My Greatx 11 Grandmother, Jeanne LeMarchand de La Celloniere et La Rocque arrived in New France in 1636 with her sons, Michel and Jacques LeNeuf. The Le Neuf family was the first noble family to settle permanently in New France. Her eldest son, Michel became the Sieur du Herrisson and a Judge; the younger, Jacques was Sieur de La Potterie and was the Governor of Trois Riveres. The LeNeufs, along with their LeGardeur de Repentigny in-laws, were the most illustrious family in the French colony.
Jeanne was married in St. Thury-Harcourt, Caen, Normandy, France by contract on December 1599 to Mathieu LeNeuf du Herrisson. The contract shows her parents as being Lt. Gervais Le Marchand, Sieur de La Celloniere et La Rocque and Venote de St-Germain.
The LeNeufs du Herrisson were given the opportunity in the 1630s to revitalize their dwindling fortunes (the seigneurie of Herrisson was not as prosperous as it was before the bourgeoise). They would be sent to New France to establish themselves (and the feudal aristocracy) in the name of the King.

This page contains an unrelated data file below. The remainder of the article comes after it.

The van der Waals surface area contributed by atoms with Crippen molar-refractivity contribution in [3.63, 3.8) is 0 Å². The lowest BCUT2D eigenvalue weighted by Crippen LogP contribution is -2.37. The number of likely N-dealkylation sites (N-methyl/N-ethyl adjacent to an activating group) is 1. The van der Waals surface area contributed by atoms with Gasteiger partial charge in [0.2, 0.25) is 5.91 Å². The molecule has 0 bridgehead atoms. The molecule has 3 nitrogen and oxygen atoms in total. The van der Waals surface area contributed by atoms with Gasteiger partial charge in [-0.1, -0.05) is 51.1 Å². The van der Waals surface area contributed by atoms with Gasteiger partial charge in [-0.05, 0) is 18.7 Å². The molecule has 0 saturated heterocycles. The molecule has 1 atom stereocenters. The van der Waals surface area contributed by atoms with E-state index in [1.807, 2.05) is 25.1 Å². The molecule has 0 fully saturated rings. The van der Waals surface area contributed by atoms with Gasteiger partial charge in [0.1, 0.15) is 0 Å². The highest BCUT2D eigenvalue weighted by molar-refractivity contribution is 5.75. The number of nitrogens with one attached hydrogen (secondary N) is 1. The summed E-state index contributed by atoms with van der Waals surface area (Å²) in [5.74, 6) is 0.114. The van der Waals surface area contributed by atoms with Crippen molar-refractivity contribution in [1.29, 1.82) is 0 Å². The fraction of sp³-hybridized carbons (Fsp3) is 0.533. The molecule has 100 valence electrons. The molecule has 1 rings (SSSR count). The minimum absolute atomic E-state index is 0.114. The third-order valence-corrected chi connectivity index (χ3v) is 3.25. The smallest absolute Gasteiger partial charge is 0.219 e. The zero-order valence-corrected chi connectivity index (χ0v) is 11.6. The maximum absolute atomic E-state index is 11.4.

The LeNeuf brothers were very fair (the judgements passed down by Michel were very liberal) but rather hot-tempered. One day, Michel and Jacques were fighting with the habitants of Trois-Riveres. Jeanne, hearing the commotion, stepped out of the Governor's mansion. She too got into the brawl and was punched in the stomache by Guillaume Isabel (he was not a habitant). Despite her noble upbringing, Jeanne apparently loved a fight.
Twenty years later, her daughter-in-law, Marguerite LeNeuf de La Potterie nee LeGardeur de Repentigny was found to have been the leader of the liqour trade with the Indians. The Le Neuf family was very much involved in the liquor and fur trade, both of which made them fabulously wealthy by 17th century standards.
Return to Notable Women Ancestors.